1294 Antwerpia

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1294 Antwerpia
001294-asteroid shape model (1294) Antwerpia.png
Shape model of Antwerpia from its lightcurve
Discovered byE. Delporte
Discovery siteUccle Obs.
Discovery date24 October 1933
(1294) Antwerpia
Named after
Antwerp (Belgian city)[2]
1933 UB1 · 1930 AF
1932 LC · 1964 VA2
1964 XF · A917 DB
Orbital characteristics[1]
Epoch 4 September 2017 (JD 2458000.5)
Uncertainty parameter 0
Observation arc99.63 yr (36,391 days)
Aphelion3.3156 AU
Perihelion2.0572 AU
2.6864 AU
4.40 yr (1,608 days)
0° 13m 25.68s / day
Physical characteristics
Mean diameter
27.82±7.33 km[6]
34.71±3.0 km[7]
34.80±0.66 km[8]
37.199±0.134 km[9]
40.717±0.350 km[10]
6.63±0.01 h[11][12]
  • (128.0°, −66.0°) (λ11)[5]
  • (246.0°, −76.0°) (λ22)[5]
10.20[7][8][10] · 10.549±0.003 (R)[14] · 10.60[6] · 10.7[1][11]

1294 Antwerpia (prov. designation: 1933 UB1) is a dark background asteroid from the central regions of the asteroid belt. It was discovered on 24 October 1933, by astronomer Eugène Delporte at the Royal Observatory of Belgium in Uccle.[3] The carbonaceous C-type asteroid has a rotation period of 6.6 hours and measures approximately 35 kilometers (22 miles) in diameter. It was named for the Belgian city of Antwerp.[2]

Orbit and classification[edit]

Antwerpia is a non-family asteroid of the main belt's background population when applying the hierarchical clustering method to its proper orbital elements.[4][5] It orbits the Sun in the central main belt at a distance of 2.1–3.3 AU once every 4 years and 5 months (1,608 days). Its orbit has an eccentricity of 0.23 and an inclination of 9° with respect to the ecliptic.[1] the asteroid was first observed as A917 DB at Heidelberg Observatory in February 2017, where the body's observation arc begins one month later in March 1917.[3]


This minor planet was named after the city of Antwerp in Flanders, the Dutch-speaking part of Belgium. The official naming citation was mentioned in The Names of the Minor Planets by Paul Herget in 1955 (H 118).[2]

Physical characteristics[edit]

In the SMASS classification, Antwerpia is a carbonaceous C-type asteroid.[1] It is also a C-type in both the Tholen- and SMASS-like taxonomy of the Small Solar System Objects Spectroscopic Survey (S3OS2).[5][13]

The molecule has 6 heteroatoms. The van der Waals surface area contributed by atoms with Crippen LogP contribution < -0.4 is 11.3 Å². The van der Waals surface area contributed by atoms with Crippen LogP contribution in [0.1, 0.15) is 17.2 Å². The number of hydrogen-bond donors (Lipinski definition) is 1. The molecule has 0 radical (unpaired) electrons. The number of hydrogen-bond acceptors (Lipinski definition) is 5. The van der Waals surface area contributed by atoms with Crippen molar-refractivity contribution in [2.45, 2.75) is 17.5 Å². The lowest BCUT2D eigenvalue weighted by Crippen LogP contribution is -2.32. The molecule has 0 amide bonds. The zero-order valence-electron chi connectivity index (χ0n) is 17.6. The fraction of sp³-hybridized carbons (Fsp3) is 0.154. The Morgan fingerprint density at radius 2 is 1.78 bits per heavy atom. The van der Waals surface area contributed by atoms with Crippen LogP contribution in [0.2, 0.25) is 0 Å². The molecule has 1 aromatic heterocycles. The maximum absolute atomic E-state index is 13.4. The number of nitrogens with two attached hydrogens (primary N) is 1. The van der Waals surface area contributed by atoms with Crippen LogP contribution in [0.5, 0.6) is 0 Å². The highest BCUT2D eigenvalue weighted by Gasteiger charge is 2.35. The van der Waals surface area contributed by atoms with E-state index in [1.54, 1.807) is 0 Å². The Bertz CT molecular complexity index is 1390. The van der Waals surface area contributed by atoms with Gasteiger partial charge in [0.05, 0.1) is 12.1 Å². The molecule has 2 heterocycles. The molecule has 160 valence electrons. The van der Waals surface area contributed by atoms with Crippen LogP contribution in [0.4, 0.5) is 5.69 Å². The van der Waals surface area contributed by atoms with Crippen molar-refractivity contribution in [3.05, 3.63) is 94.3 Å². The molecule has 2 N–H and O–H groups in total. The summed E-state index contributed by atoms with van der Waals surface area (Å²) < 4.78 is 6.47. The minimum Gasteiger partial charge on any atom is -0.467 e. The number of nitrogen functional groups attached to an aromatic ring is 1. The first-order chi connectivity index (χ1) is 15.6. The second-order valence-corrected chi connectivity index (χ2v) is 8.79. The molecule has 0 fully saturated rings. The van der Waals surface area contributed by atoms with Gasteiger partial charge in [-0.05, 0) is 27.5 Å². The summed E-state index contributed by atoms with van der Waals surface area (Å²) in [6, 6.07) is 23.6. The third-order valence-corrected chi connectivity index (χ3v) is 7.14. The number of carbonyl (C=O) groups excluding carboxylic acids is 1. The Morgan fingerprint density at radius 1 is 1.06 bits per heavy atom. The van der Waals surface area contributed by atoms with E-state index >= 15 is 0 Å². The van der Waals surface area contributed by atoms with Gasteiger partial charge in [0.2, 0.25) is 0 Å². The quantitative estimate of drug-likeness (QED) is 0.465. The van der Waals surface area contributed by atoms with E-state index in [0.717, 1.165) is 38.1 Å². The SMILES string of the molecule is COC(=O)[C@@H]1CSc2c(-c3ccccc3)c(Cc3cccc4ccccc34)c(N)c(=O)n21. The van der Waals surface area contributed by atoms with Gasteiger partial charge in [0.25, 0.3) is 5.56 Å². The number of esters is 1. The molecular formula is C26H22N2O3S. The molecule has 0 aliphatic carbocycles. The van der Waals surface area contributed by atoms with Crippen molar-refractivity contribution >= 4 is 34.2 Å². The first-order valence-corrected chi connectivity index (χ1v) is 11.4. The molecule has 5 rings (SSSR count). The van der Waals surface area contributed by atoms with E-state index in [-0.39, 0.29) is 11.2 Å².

Rotation period and poles[edit]

Several rotational lightcurves of Antwerpia have been obtained from photometric observations since 2005. Lightcurve analysis gave a rotation period of 6.63 hours with a brightness variation of 0.42 magnitude (U=1/3/3-/3-/3/2).[15][16][17][14][18][12][a]

A 2016-published lightcurve, using modeled photometric data from the Lowell Photometric Database (LPD), gave a concurring period of 6.62521 hours (U=n.a.), as well as two spin axis of (128.0°, −66.0°) and (246.0°, −76.0°) in ecliptic coordinates (λ, β).[19]

Diameter and albedo[edit]

According to the surveys carried out by the Infrared Astronomical Satellite IRAS, the Japanese Akari satellite and the NEOWISE mission of NASA's Wide-field Infrared Survey Explorer, Antwerpia measures between 27.82 and 40.717 kilometers in diameter and its surface has an albedo between 0.0887 and 0.125.[6][7][8][9][10] The Collaborative Asteroid Lightcurve Link derives an albedo of 0.0783 and a diameter of 34.40 kilometers based on an absolute magnitude of 10.7.[11]


  1. ^ Lightcurve plot of (1297) Quadea with a rotation period 6.62 hours and a brightness amplitude of 0.42 mag. Quality Code of 3. Taken by Robert Stephens (2014) at U81/CS3. Summary figures at LCDB


  1. ^ a b c d e f g "JPL Small-Body Database Browser: 1294 Antwerpia (1933 UB1)" (2016-11-02 last obs.). Jet Propulsion Laboratory. Archived from the original on 19 August 2020. Retrieved 14 September 2017.
  2. ^ a b c Schmadel, Lutz D. (2007). "(1294) Antwerpia". Dictionary of Minor Planet Names. Springer Berlin Heidelberg. p. 106. doi:10.1007/978-3-540-29925-7_1295. ISBN 978-3-540-00238-3.
  3. ^ a b c "1294 Antwerpia (1933 UB1)". Minor Planet Center. Retrieved 14 September 2017.
  4. ^ a b "Asteroid 1294 Antwerpia – Proper Elements". AstDyS-2, Asteroids – Dynamic Site. Retrieved 16 March 2020.